Modes and Pentachord.
Modes are named after the ancient Greek modes. Originally there were four of them. D mode, E mode, F mode, and G mode. They have been used until the 18th century in Church music and Gregorian music. D mode was the main one and was called the mode of god. Now, there are seven of them, one for each note of a scale. The first note of a scale, called Tonic, gives not only the name of the scale but also the type of mode involved, while the intervals between the notes determine the type of scale, major, minor, diminished.
Here is below, in ancient Greece, the idea behind the Pentachord and Modes. Penta (from Greek "five of something" and chord (chordon - "string"). The picture below, with the black dots, "explains" the principle of an instrument with five strings. Three full tones and one halftone.
Now, let’s have a look at the picture below, Modes in C major. Please also note, that the Modes we know today, come from around 14th century.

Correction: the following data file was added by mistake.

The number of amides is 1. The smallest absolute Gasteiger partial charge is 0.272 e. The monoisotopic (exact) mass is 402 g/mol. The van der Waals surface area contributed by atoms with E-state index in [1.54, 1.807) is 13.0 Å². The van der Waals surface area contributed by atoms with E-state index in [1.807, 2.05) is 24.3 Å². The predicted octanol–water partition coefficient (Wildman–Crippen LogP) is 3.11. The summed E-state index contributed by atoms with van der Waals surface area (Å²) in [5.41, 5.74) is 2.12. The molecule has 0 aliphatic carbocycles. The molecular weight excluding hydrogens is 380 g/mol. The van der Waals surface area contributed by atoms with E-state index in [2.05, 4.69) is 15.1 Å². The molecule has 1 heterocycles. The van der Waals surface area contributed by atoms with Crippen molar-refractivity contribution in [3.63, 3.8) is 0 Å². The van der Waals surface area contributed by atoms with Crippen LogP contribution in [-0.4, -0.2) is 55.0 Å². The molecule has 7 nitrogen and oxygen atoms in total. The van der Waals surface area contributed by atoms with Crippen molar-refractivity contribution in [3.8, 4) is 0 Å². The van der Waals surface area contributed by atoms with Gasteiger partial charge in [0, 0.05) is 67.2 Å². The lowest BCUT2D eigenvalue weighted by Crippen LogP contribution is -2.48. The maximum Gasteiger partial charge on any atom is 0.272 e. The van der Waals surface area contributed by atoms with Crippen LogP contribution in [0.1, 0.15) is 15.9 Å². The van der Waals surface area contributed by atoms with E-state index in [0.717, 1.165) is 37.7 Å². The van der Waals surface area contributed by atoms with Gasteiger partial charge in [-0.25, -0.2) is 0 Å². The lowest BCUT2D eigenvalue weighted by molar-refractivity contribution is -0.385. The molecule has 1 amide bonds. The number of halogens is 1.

We have all the modes in C major: C Ionian, D Dorian, E Phrygian, F Lydian, G Mixolydian, A Aeolian, B Locrian. Very often, one takes the image of a white keys of a piano played from C to C, to D to D and so on. The whites keys from C to C give the Ionian mode, from D to D the Dorian mode, from G to G the Mixolydian mode and so on. It is a matter of shift. See more in detail the Comparison Mode picture Below. You will notice the right shift among the notes. So, what it is crucial here to understand is the result of that shift. In C Ionian, we have the a major Third, (c,e,g). However, in D Dorian it a minor Third (f,a,c). This is the "purpose" of the modes. It is to give to each mode its own coloration. If you analyze all the modes in C (the root key), you will easy see that the A Aeolian mode is minor and is called relative minor of C major. That’s particularly interesting when improvising. You’ll have then a different and yet complementary mode at your disposal. This applies in all keys. For instance, in G major, you have E Aeolian (minor).
Now, the function of the chords is also important to mention. In C major, G is the dominant chord, thus one has to be careful when playing in C. Effectively, G but most of all G7, which has the Triton and G mixolydian fits well when playing a G7 chord.
To better understand that shift, see the example below: